ATG coverage's of Sotheby’s fees change announcement.

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It was Sotheby’s and Christie’s that introduced the buyer’s premium in 1975; 49 years later you might think the horse has already bolted on this topic with regular buyers at auction setting themselves a budget and determining the hammer price they can afford. But members of the trade remain determined to argue their case against the buyer’s premium.

The Letters page of ATG provides a platform for informed comment and, in the interests of sharing with you the latest discourse, even if it is focused on an old chestnut, here is a selection of what we received.

Regular readers will recall that ATG convened a roundtable of auctioneers and dealers in issue No 2358 to discuss the matter of both auction fees and dealers’ mark-ups. As a subscriber, you can find that informative discussion in our online archive where all sides of the debate were fairly represented and eruditely put forward.

Letter 1: Buyers always factor in costs

May I be so bold as to suggest that the sole reason for the alteration is for the benefit of the auction house not either the seller nor the buyer.

Irrespective of the justification by the auction house, the decision will not alter the buyer’s ultimate decision on how much to bid for the item.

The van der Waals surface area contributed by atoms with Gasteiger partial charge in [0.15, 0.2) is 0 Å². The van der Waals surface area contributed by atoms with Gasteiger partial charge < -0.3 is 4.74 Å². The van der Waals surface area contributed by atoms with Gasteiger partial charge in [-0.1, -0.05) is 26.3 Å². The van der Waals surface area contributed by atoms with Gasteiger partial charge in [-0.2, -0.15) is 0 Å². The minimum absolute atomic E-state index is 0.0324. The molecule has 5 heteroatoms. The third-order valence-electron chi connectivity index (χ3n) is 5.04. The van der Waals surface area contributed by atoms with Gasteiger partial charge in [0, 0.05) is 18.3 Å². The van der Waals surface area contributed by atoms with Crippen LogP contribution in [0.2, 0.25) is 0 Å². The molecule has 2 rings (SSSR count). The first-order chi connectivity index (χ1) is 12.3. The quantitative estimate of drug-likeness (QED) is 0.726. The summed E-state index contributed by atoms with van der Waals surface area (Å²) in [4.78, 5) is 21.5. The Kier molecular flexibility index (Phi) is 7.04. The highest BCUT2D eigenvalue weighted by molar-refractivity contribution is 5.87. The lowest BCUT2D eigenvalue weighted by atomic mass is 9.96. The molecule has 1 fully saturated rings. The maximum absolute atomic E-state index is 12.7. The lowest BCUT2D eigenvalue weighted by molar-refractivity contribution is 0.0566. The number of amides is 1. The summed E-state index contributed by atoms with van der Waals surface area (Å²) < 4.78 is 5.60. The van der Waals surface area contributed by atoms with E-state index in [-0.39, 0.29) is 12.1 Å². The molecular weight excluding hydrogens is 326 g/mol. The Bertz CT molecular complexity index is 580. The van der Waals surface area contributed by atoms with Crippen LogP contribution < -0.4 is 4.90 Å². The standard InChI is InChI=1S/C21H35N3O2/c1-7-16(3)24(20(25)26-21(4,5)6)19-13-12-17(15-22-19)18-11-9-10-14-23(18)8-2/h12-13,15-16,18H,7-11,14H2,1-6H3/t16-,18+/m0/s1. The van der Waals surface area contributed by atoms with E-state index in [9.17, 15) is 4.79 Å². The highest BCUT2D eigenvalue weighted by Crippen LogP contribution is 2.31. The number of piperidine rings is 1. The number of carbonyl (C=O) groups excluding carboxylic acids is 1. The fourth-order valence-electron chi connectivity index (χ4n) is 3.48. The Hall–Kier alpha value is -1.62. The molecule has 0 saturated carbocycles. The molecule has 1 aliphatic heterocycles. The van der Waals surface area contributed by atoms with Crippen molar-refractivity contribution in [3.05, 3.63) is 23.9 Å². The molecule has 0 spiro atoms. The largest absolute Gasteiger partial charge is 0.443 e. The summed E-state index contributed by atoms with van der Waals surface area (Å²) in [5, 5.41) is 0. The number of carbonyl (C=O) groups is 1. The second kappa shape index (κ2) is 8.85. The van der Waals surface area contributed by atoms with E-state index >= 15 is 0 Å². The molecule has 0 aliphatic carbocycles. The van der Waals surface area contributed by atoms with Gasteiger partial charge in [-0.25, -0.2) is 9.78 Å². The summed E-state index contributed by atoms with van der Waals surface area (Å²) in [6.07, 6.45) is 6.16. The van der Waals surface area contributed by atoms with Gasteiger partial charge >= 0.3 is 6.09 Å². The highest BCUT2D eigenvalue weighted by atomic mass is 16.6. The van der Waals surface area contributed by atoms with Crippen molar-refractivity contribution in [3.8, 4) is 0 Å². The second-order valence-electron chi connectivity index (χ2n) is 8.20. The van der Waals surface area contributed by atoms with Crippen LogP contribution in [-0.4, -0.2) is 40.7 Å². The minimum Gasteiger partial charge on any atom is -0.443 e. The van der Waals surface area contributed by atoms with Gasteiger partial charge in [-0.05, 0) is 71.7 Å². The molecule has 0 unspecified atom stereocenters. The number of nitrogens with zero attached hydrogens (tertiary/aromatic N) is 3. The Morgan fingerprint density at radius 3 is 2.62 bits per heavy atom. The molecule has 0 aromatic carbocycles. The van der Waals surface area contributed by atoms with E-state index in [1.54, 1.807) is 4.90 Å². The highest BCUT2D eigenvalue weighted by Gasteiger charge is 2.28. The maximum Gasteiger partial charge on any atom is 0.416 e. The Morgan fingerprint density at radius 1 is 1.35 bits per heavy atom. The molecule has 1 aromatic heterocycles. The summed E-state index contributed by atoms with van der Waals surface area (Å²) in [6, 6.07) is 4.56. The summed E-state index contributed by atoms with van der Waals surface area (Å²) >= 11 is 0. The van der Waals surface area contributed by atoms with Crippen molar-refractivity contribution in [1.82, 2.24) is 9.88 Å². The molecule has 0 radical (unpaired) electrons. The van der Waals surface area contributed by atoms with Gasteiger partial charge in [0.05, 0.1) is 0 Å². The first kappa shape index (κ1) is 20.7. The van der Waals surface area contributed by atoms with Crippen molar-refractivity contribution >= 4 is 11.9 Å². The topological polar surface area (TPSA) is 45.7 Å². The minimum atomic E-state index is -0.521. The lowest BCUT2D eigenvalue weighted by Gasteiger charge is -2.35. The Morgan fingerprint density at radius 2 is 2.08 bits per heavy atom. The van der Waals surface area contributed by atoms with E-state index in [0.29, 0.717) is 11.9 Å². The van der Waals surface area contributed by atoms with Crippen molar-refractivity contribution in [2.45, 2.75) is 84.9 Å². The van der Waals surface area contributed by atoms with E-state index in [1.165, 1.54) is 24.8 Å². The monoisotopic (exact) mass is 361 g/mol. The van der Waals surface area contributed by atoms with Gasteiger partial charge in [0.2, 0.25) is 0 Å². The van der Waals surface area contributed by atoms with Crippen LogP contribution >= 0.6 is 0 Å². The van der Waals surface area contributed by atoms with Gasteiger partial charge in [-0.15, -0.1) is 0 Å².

The buyer has always lowered their bid to allow for whatever is the premium at the time of the auction.

This lowers the amount the sellers will receive for the item they are disposing of.

It is a sad reflection on the auction houses that when they introduced the buyer’s premium, they could not see what effect their decision would have for the sellers.

It is also illegal under UK law to have two Masters – a point made, if I recall correctly, by David Mason at the time of the BP introduction.

AR Fuller

Letter 2: Auctioneer acts for the vendor

I so agree with my old friend David Mason [quoted in our story, News, ATG No 2630] and would also welcome the abolition of the buyer’s premium.

Years ago when the premium was first introduced I wrote (I was then a practising solicitor) to the press saying that it was wrong: the auctioneer is agent for the vendor not the purchaser. As a collector of many years, I admire what our auction houses do; I would admire them more if I did not have to pay a large premium, perhaps some administrative charges.

Geoffrey C Bond, OBE, DL, FSA

The Geoffrey Bond Consultancy


ATG coverage's of the trade's reaction to Sotheby’s fees change announcement.

Letter 3: Prices are opaque

My view on buyer’s premium is that there is role here for Trading Standards.

What other business is permitted to state a sale (hammer) price which is short in reality against what is invoiced?

The solution should be for the auctioneer to announce or display in real time what a buyer will actually pay, as is done already with currencies in the larger rooms and it’s not beyond the wit of auctioneers to make that simple calculation with the assistance of a pocket calculator.

It is particularly galling when an enticing cheap estimate hammer price is announced, quickly followed by a realised price for the same result eg £1000 net bid and opposed to, say, £1350 gross.

Doubtless similar views have been aired but I think it timely to reiterate the situation a buyer faces under present arrangements.

Bring back the guinea I say!

Clive Rogers

Clive Rogers Oriental Rugs, Stroud